Audi and TU Berlin develop microplastics filter for urban runoff

The Audi Environmental Foundation and the Technical University of Berlin (TU Berlin) have developed filters which prevent tyre wear particles and other environmentally harmful substances from being washed into sewers and bodies of water along with rainwater.

The filters contribute to a continuous improvement of the water quality and relieve rivers and lakes.
The filters contribute to a continuous improvement of the water quality and relieve rivers and lakes. - Image: AUDI AG

The project was launched in September 2020 by the Audi Environmental Foundation and TU Berlin and initial field and lab tests have now demonstrated the efficiency of the URBANFILTER system which has already been deployed on the streets of Berlin.

Tyre and road wear particles are generated by all traffic and an estimated 110,000 metric tonnes of it ends up on the streets in the form of microplastics every year in Germany alone. From there, it is blown into the environment by the wind, or is washed by the rain as urban runoff through the sewers into the soil, rivers and ultimately the oceans.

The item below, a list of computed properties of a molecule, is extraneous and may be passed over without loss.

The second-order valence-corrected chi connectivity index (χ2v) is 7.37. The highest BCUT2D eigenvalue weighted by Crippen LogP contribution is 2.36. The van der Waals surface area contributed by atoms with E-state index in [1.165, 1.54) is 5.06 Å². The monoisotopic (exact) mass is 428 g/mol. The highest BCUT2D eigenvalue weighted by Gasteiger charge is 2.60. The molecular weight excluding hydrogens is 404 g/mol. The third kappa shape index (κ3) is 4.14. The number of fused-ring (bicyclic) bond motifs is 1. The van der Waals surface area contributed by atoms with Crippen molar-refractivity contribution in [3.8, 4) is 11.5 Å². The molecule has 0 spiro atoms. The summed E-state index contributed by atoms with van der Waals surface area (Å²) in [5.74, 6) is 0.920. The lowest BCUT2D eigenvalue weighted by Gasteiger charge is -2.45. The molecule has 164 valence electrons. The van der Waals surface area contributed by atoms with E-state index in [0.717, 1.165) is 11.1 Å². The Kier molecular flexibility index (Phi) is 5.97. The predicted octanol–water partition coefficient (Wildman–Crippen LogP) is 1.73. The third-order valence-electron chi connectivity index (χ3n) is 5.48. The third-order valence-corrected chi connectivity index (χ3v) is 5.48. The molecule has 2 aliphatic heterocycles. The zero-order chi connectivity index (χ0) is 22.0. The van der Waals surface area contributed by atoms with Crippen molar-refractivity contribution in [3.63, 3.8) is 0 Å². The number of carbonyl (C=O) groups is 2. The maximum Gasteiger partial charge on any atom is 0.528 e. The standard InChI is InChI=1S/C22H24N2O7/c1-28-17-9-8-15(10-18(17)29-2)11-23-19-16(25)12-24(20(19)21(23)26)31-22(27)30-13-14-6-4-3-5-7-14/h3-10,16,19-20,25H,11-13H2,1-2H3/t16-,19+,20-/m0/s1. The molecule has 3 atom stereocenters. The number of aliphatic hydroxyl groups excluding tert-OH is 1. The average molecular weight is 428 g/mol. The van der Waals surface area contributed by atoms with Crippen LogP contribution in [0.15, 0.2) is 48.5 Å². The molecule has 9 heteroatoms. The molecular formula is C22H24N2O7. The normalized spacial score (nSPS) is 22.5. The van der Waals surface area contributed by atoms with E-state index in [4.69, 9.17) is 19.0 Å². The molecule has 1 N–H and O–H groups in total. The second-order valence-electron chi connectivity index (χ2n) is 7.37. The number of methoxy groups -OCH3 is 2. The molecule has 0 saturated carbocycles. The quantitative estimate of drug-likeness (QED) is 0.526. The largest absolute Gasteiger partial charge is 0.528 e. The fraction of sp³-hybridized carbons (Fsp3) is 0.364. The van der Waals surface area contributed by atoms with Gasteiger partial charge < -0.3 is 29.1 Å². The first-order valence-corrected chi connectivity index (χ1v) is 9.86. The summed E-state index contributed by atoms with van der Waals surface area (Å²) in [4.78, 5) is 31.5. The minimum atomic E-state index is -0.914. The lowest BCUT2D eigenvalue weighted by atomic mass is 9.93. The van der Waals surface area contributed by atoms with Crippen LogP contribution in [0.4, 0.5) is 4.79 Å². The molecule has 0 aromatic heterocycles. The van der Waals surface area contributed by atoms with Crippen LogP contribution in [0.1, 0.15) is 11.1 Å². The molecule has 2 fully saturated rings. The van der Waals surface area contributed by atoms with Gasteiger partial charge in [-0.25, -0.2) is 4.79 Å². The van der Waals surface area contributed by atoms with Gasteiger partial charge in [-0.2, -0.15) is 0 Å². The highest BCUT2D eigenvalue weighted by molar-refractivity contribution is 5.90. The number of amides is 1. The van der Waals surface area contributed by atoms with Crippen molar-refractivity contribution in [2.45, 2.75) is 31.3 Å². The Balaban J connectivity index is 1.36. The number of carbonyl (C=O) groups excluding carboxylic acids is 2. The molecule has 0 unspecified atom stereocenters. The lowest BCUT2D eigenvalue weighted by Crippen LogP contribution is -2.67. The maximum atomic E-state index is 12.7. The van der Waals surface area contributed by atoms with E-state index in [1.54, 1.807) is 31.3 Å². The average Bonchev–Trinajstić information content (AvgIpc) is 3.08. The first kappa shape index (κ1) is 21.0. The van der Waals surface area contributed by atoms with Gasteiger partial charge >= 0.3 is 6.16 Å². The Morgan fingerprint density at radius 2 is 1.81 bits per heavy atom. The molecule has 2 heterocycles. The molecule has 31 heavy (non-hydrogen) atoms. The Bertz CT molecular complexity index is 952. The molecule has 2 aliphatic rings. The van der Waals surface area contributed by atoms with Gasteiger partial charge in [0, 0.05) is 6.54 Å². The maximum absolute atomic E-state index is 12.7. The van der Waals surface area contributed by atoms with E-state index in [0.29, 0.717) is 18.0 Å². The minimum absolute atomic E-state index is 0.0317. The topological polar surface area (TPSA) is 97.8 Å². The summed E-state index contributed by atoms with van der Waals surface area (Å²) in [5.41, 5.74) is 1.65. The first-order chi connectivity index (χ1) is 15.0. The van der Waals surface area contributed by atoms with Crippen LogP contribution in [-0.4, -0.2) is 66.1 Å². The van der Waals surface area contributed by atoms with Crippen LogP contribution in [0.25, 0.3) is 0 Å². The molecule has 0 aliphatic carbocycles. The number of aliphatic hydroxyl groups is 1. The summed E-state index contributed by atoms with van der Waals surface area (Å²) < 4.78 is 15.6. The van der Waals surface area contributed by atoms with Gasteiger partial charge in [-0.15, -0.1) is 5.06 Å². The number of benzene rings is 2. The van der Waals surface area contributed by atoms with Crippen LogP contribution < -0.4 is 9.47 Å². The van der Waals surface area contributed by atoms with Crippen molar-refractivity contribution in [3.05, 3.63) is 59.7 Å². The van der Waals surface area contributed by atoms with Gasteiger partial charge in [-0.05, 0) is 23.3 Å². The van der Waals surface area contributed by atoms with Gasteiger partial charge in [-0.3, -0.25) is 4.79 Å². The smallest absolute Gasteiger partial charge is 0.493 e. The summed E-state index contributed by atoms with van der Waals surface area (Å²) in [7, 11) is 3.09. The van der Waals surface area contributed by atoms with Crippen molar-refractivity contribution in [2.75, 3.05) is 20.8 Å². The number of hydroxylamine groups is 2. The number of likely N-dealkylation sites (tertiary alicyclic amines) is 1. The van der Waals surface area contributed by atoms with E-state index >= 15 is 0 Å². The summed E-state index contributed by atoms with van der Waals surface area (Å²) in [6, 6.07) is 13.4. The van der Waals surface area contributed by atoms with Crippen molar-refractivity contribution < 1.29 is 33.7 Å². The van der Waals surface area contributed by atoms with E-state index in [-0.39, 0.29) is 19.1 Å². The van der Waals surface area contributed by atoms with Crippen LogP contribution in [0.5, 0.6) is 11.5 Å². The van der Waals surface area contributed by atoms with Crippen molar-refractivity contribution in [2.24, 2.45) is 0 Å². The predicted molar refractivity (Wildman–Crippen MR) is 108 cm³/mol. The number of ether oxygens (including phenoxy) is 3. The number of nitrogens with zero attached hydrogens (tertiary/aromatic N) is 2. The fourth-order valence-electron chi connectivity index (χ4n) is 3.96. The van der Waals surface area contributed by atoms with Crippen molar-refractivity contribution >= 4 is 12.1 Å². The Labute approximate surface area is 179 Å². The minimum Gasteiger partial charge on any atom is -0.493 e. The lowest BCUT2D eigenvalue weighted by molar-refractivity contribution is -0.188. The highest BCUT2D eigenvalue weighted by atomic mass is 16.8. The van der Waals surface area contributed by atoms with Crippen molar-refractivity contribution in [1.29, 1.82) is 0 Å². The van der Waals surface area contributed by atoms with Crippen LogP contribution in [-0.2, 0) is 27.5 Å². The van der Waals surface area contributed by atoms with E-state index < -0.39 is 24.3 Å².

The new filter concept for urban runoff traps the respective dirt particles as close as possible to the location where they are generated before rainwater can rinse them into the sewers. Tests in a laboratory at TU Berlin have shown that the filters work very effectively. Without clogging up, the filters permanently trapped street cleaning waste, cigarette filters, microplastics in the form of plastic granulates up to three mm in size, sweet wrappers, and lids of disposable coffee cups.

The sediment filters are divided into three zones – street, sewer, and drain – and consist of nine modules. Up to three modules can be combined to achieve the best result depending on the location. In the uppermost area (road), this might be a special runoff channel. Below this, in the sewer itself, larger solids are filtered out, for example, with the aid of an optimised leaf basket or what is known as a filter skirt. The lowest area (drain) is about fine filtration, for which a magnet module can be used.

This filtering out of ultra-fine particles is still presenting the research team of with challenges. “The system has already passed tests with ground tyre rubber between 20 to 1,000 micrometres (µm) in size in conditions of light to medium rainfall. Now we’re working on improving the filter performance when there is strong rainfall,” explains Daniel Venghaus, research associate in the Department of Urban Water Management at TU Berlin. “However, ground tyre rubber, which can be used for testing purposes, behaves differently to genuine tyre wear particles. Field tests on roads will provide further information.

The goal of the tests and of further development work is for the URBANFILTER to be in operation for up to a year without having to be maintained or cleaned.